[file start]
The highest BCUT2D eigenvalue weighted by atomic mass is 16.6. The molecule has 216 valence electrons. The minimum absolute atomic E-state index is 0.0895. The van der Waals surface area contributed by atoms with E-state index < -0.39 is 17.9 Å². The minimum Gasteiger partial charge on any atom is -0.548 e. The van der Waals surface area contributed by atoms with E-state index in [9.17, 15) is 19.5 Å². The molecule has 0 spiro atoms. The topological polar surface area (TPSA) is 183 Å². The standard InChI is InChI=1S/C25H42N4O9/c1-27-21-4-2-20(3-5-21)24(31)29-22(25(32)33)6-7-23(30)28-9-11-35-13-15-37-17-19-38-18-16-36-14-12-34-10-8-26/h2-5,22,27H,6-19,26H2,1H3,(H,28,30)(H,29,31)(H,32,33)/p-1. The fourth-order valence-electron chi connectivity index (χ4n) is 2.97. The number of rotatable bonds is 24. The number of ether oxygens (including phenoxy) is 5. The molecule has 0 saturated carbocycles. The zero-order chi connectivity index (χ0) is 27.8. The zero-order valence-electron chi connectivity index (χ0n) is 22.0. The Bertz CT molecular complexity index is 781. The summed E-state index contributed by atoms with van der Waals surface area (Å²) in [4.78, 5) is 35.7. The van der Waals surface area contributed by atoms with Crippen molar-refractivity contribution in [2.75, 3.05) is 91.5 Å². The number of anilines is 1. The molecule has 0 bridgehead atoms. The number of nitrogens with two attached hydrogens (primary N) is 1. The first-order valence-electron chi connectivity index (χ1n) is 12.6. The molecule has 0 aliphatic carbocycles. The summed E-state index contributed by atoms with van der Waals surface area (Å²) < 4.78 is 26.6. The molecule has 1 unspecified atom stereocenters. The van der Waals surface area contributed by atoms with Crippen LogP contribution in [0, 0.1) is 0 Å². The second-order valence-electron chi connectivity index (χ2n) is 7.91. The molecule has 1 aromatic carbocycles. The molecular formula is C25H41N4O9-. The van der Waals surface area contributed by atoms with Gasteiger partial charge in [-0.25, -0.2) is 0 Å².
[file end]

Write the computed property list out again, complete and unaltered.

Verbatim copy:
The highest BCUT2D eigenvalue weighted by atomic mass is 16.6. The molecule has 216 valence electrons. The minimum absolute atomic E-state index is 0.0895. The van der Waals surface area contributed by atoms with E-state index < -0.39 is 17.9 Å². The minimum Gasteiger partial charge on any atom is -0.548 e. The van der Waals surface area contributed by atoms with E-state index in [9.17, 15) is 19.5 Å². The molecule has 0 spiro atoms. The topological polar surface area (TPSA) is 183 Å². The standard InChI is InChI=1S/C25H42N4O9/c1-27-21-4-2-20(3-5-21)24(31)29-22(25(32)33)6-7-23(30)28-9-11-35-13-15-37-17-19-38-18-16-36-14-12-34-10-8-26/h2-5,22,27H,6-19,26H2,1H3,(H,28,30)(H,29,31)(H,32,33)/p-1. The fourth-order valence-electron chi connectivity index (χ4n) is 2.97. The number of rotatable bonds is 24. The number of ether oxygens (including phenoxy) is 5. The molecule has 0 saturated carbocycles. The zero-order chi connectivity index (χ0) is 27.8. The zero-order valence-electron chi connectivity index (χ0n) is 22.0. The Bertz CT molecular complexity index is 781. The summed E-state index contributed by atoms with van der Waals surface area (Å²) in [4.78, 5) is 35.7. The van der Waals surface area contributed by atoms with Crippen molar-refractivity contribution in [2.75, 3.05) is 91.5 Å². The number of anilines is 1. The molecule has 0 bridgehead atoms. The number of nitrogens with two attached hydrogens (primary N) is 1. The first-order valence-electron chi connectivity index (χ1n) is 12.6. The molecule has 0 aliphatic carbocycles. The summed E-state index contributed by atoms with van der Waals surface area (Å²) < 4.78 is 26.6. The molecule has 1 unspecified atom stereocenters. The van der Waals surface area contributed by atoms with Crippen LogP contribution in [0, 0.1) is 0 Å². The second-order valence-electron chi connectivity index (χ2n) is 7.91. The molecule has 1 aromatic carbocycles. The molecular formula is C25H41N4O9-. The van der Waals surface area contributed by atoms with Gasteiger partial charge in [-0.25, -0.2) is 0 Å².